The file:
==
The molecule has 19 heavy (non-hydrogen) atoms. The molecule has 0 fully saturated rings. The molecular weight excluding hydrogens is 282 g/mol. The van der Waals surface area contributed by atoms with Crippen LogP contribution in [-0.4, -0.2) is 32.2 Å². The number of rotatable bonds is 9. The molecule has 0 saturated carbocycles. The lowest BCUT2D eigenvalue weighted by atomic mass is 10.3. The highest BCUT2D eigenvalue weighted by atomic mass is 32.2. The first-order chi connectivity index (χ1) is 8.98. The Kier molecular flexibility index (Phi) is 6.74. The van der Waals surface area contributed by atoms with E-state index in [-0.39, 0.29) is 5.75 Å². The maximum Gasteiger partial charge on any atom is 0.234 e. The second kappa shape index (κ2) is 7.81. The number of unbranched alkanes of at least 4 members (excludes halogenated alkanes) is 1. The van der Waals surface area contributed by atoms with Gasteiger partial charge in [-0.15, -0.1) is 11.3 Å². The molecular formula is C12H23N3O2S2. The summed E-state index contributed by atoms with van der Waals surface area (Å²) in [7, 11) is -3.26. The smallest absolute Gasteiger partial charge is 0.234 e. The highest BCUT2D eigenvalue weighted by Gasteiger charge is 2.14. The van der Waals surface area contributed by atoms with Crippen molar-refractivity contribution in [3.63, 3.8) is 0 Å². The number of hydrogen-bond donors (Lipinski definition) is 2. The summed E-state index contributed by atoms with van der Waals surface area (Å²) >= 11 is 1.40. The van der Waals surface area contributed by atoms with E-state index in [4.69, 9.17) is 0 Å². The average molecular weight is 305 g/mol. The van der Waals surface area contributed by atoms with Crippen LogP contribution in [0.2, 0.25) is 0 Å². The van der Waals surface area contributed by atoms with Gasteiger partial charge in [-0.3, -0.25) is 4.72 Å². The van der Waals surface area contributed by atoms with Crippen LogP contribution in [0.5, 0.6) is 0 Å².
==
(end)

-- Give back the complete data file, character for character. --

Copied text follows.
The molecule has 19 heavy (non-hydrogen) atoms. The molecule has 0 fully saturated rings. The molecular weight excluding hydrogens is 282 g/mol. The van der Waals surface area contributed by atoms with Crippen LogP contribution in [-0.4, -0.2) is 32.2 Å². The number of rotatable bonds is 9. The molecule has 0 saturated carbocycles. The lowest BCUT2D eigenvalue weighted by atomic mass is 10.3. The highest BCUT2D eigenvalue weighted by atomic mass is 32.2. The first-order chi connectivity index (χ1) is 8.98. The Kier molecular flexibility index (Phi) is 6.74. The van der Waals surface area contributed by atoms with E-state index in [-0.39, 0.29) is 5.75 Å². The maximum Gasteiger partial charge on any atom is 0.234 e. The second kappa shape index (κ2) is 7.81. The number of unbranched alkanes of at least 4 members (excludes halogenated alkanes) is 1. The van der Waals surface area contributed by atoms with Gasteiger partial charge in [-0.15, -0.1) is 11.3 Å². The molecular formula is C12H23N3O2S2. The summed E-state index contributed by atoms with van der Waals surface area (Å²) in [7, 11) is -3.26. The smallest absolute Gasteiger partial charge is 0.234 e. The highest BCUT2D eigenvalue weighted by Gasteiger charge is 2.14. The van der Waals surface area contributed by atoms with Crippen molar-refractivity contribution in [3.63, 3.8) is 0 Å². The number of hydrogen-bond donors (Lipinski definition) is 2. The summed E-state index contributed by atoms with van der Waals surface area (Å²) >= 11 is 1.40. The van der Waals surface area contributed by atoms with E-state index in [4.69, 9.17) is 0 Å². The average molecular weight is 305 g/mol. The van der Waals surface area contributed by atoms with Crippen LogP contribution in [0.2, 0.25) is 0 Å². The van der Waals surface area contributed by atoms with Gasteiger partial charge in [-0.3, -0.25) is 4.72 Å². The van der Waals surface area contributed by atoms with Crippen LogP contribution in [0.5, 0.6) is 0 Å².